Jennifer Rodriguez, Executive Director

Jennifer Rodriguez, J.D., is Executive Director of the Youth Law Center (YLC), advocating to transform foster care and juvenile justice systems across the country so youth can thrive. Jennifer spent many years of her childhood in foster care and juvenile justice facilities, and has spent most of her life advocating to ensure justice, compassion and opportunity for system involved youth. Jennifer’s advocacy has resulted in significant national policy, practice and culture changes around the fundamental needs of youth and formally including system involved youth as part of all policy processes. Jennifer’s leadership at YLC has a special focus on ensuring youth in both child welfare and juvenile justice receive the parenting necessary to heal and thrive and live in conditions that meet their developmental and emotional needs. Before coming to the Youth Law Center in 2010, Jennifer served for eight years at the California Youth Connection, a nationally-recognized foster youth advocacy organization, leading efforts resulting in major legislative and policy accomplishments for California probation and foster youth, including stronger educational rights, higher education funding, increased funding for transition services, and promotion of normalcy and  permanence for teenagers. Jennifer received her G.E.D. from San Jose Job Corps, her B.A. from UC Davis, and her J.D. from UC Davis law school and is mother to two beautiful children.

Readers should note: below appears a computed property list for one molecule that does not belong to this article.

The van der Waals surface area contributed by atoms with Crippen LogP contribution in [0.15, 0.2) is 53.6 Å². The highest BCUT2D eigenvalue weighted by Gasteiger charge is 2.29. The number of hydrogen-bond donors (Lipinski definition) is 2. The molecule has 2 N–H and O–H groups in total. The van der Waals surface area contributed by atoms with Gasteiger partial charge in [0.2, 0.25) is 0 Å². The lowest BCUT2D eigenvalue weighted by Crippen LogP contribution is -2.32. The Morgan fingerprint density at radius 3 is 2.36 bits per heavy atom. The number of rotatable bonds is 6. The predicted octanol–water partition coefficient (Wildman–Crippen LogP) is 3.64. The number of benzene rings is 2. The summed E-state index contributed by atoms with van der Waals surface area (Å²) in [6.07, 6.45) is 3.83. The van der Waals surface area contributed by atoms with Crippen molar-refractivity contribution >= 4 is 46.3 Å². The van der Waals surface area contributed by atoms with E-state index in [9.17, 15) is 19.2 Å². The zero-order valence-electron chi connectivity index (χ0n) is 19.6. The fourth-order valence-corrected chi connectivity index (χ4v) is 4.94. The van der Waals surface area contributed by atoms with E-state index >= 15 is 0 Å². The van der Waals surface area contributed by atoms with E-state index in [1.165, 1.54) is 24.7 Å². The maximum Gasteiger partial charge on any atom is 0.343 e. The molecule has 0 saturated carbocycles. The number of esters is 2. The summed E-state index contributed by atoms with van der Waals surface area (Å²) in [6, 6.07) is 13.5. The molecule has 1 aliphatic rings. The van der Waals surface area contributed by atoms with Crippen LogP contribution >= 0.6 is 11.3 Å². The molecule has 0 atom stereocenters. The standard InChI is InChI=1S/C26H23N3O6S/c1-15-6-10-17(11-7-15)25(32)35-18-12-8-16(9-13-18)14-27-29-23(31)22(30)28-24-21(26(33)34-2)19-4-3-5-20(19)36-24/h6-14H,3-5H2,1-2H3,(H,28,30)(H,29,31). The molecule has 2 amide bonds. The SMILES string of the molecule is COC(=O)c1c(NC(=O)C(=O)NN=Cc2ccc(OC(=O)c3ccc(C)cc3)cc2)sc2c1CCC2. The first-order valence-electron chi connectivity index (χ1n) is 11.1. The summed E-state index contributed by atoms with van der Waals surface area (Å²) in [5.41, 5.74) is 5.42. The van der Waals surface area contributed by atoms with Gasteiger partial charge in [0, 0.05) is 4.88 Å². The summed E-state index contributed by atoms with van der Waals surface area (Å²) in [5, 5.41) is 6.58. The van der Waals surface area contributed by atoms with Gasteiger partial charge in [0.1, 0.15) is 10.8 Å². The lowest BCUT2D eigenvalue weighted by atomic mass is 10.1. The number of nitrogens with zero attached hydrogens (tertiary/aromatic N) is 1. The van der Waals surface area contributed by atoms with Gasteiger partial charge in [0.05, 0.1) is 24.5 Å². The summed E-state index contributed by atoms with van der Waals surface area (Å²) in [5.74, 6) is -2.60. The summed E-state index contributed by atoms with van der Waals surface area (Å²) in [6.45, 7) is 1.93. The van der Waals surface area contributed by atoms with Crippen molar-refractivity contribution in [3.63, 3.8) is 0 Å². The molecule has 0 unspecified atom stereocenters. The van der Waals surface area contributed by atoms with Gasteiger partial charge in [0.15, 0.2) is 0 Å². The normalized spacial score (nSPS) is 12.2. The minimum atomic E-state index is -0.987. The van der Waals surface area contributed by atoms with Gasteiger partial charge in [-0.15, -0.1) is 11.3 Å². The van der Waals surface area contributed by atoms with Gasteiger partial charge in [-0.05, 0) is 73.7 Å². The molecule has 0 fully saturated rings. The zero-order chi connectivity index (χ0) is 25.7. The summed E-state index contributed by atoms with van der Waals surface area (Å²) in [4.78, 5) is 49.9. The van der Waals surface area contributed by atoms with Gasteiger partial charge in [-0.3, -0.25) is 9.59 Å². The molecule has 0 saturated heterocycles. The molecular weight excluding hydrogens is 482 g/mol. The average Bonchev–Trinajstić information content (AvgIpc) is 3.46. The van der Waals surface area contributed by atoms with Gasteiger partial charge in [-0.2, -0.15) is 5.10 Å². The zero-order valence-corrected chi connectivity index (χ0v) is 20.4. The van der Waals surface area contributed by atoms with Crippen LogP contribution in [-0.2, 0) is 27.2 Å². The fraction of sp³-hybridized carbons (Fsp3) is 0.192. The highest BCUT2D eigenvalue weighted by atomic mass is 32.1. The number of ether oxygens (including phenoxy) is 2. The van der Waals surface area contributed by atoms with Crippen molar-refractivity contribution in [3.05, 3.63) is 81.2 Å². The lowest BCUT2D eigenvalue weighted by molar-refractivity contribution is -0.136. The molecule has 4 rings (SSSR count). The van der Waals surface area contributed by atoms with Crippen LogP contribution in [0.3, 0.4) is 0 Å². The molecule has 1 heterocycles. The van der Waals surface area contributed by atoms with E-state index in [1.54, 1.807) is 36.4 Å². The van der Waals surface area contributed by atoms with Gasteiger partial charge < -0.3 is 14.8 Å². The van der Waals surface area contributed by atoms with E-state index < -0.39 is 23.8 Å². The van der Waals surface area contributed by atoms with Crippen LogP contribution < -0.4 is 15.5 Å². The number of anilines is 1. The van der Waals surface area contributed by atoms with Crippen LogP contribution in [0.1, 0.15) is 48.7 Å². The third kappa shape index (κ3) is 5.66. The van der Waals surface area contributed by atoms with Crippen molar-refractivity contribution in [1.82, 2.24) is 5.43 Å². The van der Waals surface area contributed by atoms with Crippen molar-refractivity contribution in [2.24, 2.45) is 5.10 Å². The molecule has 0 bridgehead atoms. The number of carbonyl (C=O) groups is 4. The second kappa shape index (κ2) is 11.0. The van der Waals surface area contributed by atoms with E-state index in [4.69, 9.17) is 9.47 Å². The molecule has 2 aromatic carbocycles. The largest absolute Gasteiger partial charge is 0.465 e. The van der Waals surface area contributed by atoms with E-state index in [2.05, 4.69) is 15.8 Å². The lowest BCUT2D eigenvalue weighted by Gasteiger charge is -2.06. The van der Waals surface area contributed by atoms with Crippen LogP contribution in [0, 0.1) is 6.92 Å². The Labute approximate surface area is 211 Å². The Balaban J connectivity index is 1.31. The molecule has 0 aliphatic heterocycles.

J.D., University of California, Davis, 2004

B.A., University of California, Davis 2001

A.A., San Joaquin Delta College, Stockton, 1999

G.E.D.,  San Jose Job Corps, San Jose, 1994


Robin Allen, Consultant, Quality Parenting Initiative

Robin Allen joined the Youth Law Center’s Quality Parenting team after 25 years with Court Appointed Special Advocates (CASA), serving as Executive Director of the California CASA Association for 12 of those years. In her role as Executive Director, she served on the Chief Justice’s Blue Ribbon Commission on Foster Care and on the Child Welfare Council where she served as Co-Chair of the Permanency Committee, bringing the CASA voice to policy decisions at the state level. After retirement she continued to find ways to support the work and, most importantly, the children and youth who inspire her, serving as the Interim Executive Director of California Youth Connection, a youth led policy, advocacy and youth leadership development organization. When Robin retired, she said she wanted to help families love their children. The opportunity to work with the Quality Parenting Initiative fulfills that goal.


Jamie Grantham Averett, Consultant, Quality Parenting Initiative